The legalization of sport betting helped propel U.S. casinos to a record year, with gaming revenue rising 3.5% from 2017 to $41.68 billion, according to the American Gaming Association.
It was the fourth consecutive annual increase, the trade group said in its State of the States report.
In May 2018, the Supreme Court overturned the Professional and Amateur Sports Protection Act, clearing the way for sports betting outside Nevada. Seven states adopted sports wagering legislation by year's end: New Jersey, Delaware, Mississippi, New Mexico, Pennsylvania, Rhode Island and West Virginia.
The expansion helped the sports gaming market grow revenue nearly 65% year over year to $430.2 million. And in 2019, the AGA said data through April showed a 175% increase in revenue from sports betting over 2018, in the months before it was legalized.
But the legal industry still has a mighty challenge in the form of illegal sports wagering.
"Legal and regulated sports betting barely scratched the surface of an entrenched black market — comprised of offshore sportsbooks and street bookies," the AGA said. It estimates this market accounts for $150 billion in annual bets.
The number of states authorizing commercial casinos is also growing. Arkansas just approved a gambling referendum in November to authorize four new casinos. It becomes the 25th state to allow such facilities.
The liberalization of casino gambling benefits some companies more than others.
"MGM and Caesars are well-positioned given their regional and Vegas presence that they can leverage with industry-leading loyalty programs," Dan Wasiolek, an analyst at Morningstar, said.
But the expansion of legal gambling may prove challenging as it provides more competition for existing casinos.
For instance, Illinois is the only state where gaming revenue declined in 2018, down 2.5%. The governor's signature will pave the way for the state to offer six new casinos – expanding the total in Illinois to 16.
The Chicago market is saturated, with gross gaming revenue down 3% year over year, said Harry Curtis, a gaming analyst at Nomura/Instinet. "The first reaction by existing casinos to lower revenues should be layoffs," he said, warning of the "unintended consequences" of expansion.
"Demand is not as endless as the legislature would like to believe," he said in a research note on June 4.
A day prior, David Katz, a gaming industry analyst at Jefferies, had said, "Historical evidence suggests competitive impact could reach 10%-20% of EBITDA," especially for operators like Penn National Gaming, Boyd, Eldorado and Caesars. Katz said he expects Churchill Downs would have the most to benefit by adding casino gaming to its facility in Arlington Heights, Illinois.
A twist in the Illinois law will keep outside operators from offering sports betting for two years. That means companies that were early adopters on sports gambling and mobile betting won't get a head start in Illinois: no MGM Resorts, no DraftKings, no FanDuel, which alone has taken half the New Jersey sports betting market share.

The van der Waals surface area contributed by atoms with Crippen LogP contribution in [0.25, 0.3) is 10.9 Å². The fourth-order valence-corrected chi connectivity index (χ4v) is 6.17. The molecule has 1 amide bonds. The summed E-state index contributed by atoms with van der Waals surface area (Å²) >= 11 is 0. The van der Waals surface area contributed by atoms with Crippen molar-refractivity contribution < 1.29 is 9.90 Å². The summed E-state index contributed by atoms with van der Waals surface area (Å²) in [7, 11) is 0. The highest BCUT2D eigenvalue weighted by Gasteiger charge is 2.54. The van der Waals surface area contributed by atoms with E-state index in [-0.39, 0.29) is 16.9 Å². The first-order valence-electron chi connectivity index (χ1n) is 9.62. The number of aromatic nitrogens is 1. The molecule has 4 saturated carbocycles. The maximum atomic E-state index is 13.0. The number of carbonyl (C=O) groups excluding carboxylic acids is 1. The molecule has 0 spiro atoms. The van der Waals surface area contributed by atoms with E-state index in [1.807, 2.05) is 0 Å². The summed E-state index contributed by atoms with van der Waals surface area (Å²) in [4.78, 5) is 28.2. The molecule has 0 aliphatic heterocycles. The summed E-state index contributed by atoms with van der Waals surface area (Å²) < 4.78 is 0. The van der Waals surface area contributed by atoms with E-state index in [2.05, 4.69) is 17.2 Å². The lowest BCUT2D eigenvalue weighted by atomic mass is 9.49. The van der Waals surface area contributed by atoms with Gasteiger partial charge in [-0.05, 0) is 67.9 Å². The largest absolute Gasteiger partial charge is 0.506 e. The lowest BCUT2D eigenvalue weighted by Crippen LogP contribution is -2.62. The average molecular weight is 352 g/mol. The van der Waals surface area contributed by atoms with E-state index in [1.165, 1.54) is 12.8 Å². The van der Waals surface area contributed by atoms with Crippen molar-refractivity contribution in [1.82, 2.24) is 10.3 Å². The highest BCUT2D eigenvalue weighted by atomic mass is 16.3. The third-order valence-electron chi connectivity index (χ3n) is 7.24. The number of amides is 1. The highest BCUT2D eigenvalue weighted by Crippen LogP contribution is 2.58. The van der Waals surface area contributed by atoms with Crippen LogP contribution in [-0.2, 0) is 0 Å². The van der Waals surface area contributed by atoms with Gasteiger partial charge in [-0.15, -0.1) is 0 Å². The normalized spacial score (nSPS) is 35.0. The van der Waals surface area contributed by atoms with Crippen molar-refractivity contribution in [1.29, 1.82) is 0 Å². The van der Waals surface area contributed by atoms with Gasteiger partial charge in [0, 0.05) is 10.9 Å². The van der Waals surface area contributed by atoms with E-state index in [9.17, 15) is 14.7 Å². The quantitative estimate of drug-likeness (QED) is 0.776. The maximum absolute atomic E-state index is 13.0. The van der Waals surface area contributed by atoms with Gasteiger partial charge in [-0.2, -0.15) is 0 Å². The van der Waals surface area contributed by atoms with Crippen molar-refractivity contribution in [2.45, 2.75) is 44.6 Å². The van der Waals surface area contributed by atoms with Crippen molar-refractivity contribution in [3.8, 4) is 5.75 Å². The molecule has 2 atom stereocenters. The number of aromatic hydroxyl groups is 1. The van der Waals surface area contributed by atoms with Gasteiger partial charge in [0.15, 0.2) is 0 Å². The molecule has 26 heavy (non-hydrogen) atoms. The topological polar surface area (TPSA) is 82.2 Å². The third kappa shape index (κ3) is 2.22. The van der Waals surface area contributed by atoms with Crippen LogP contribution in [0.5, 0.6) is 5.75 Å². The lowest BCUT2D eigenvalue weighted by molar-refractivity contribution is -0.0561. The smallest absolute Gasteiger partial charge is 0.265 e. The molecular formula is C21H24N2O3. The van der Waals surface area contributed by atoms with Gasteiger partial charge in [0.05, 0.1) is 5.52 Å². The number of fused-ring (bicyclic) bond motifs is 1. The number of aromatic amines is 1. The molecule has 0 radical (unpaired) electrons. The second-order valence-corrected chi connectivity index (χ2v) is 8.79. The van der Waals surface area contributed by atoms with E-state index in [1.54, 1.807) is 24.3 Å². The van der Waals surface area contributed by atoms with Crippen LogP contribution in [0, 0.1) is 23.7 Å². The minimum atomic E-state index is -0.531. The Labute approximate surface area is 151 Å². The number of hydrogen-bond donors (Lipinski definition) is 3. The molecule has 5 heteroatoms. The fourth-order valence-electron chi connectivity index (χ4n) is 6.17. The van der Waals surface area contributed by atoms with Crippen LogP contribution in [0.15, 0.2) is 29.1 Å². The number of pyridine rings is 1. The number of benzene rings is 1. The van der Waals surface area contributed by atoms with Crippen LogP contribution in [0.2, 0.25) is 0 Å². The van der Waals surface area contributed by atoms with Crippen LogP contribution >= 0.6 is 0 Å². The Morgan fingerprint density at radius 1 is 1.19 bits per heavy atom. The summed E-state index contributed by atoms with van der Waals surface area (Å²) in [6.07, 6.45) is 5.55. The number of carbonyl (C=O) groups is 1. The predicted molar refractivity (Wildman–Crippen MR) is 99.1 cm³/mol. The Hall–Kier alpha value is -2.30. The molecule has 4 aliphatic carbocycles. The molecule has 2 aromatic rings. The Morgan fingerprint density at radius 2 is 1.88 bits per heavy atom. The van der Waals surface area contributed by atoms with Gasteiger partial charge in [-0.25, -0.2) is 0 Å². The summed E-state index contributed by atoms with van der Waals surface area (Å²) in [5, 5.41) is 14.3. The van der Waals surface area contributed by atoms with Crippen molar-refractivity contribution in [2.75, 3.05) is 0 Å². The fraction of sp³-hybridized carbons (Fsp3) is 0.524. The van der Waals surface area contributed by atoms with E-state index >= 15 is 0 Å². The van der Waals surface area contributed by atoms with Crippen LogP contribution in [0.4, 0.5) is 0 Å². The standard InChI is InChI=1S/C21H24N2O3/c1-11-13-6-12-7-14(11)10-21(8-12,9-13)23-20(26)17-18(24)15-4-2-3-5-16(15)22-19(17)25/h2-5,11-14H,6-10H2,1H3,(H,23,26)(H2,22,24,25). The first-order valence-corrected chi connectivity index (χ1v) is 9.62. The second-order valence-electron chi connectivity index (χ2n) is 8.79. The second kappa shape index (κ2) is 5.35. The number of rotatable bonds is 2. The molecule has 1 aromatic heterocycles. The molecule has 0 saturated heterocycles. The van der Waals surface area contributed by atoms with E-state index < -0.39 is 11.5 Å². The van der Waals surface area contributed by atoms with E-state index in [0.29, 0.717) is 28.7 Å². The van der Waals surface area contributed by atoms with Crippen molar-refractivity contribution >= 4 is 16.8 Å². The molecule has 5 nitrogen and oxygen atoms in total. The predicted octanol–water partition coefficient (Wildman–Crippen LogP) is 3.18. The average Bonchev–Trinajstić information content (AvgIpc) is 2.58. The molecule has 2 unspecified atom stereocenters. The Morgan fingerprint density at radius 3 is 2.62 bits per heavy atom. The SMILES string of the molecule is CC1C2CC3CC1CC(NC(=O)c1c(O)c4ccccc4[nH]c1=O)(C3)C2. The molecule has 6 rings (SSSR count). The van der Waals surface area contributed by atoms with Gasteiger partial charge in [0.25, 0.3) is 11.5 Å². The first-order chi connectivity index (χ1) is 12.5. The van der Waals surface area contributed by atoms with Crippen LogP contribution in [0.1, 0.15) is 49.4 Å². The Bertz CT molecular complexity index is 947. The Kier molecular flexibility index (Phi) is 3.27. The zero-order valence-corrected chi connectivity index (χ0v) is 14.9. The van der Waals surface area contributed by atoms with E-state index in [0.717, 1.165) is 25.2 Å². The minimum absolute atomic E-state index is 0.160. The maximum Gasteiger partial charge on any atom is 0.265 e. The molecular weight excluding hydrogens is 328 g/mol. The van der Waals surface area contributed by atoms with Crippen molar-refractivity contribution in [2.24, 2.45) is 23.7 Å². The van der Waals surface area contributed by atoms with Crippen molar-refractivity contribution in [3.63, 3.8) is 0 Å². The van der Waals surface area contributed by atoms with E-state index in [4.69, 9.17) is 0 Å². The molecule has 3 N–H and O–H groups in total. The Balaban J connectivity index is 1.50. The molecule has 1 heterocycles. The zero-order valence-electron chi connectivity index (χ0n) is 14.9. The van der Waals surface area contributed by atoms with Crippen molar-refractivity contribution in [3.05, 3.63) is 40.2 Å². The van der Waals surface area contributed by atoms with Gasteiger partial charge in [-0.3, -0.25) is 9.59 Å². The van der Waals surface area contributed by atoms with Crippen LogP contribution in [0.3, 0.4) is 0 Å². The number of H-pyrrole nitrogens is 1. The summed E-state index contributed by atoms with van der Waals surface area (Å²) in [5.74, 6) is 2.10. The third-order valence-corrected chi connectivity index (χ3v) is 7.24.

"The gaming industry is very mature. The largest population centers, excepting Texas and Atlanta, are becoming increasingly saturated with access to gaming," Katz said in an interview. "It becomes very competitive. Operators and developers are chasing thinner and thinner returns."
Some states are taking action to give their gaming industries a competitive boost. Louisiana, Maryland and Ohio have reformed their rules to "ease unnecessary compliance burdens on licensed gaming companies," according to the AGA report.
Though state legislators may struggle with a perceived morality question surrounding gambling, they can't argue with the revenue raised for state and local coffers — it's additional money that doesn't require raising income or property taxes on constituents.
The AGA said taxes on gaming revenue alone added a record $9.71 billion to state and local governments, an increase of 3.1% over the previous year. That doesn't include sales, income and other taxes paid by the casino industry and its vendors.
Technology has the potential to attract new customers to gambling. In Nevada, some casinos are already testing skills-based gaming machines, trying to lure younger adults who rarely play slot machines.
Mobile gaming could transform the industry as well, but states have been slower to authorize it.
"If people had the opportunity to play at home, that might grow the pot overall. But it may have some impact on land-based casinos, cannibalizing them," Katz said.
"Figuring out winners and losers can be difficult," he explained, citing the volatility intrinsic to the gaming industry for his opinion.
"The one winner is the companies that sell the slot machines. Expansion is good for them. Full stop." Because, in the end, it doesn't matter if the casino goes bankrupt, it already bought the slot machines.
Correction: A previous version of this story misstated the decline in Illinois gaming revenue. It fell 2.5%, according to the American Gaming Association.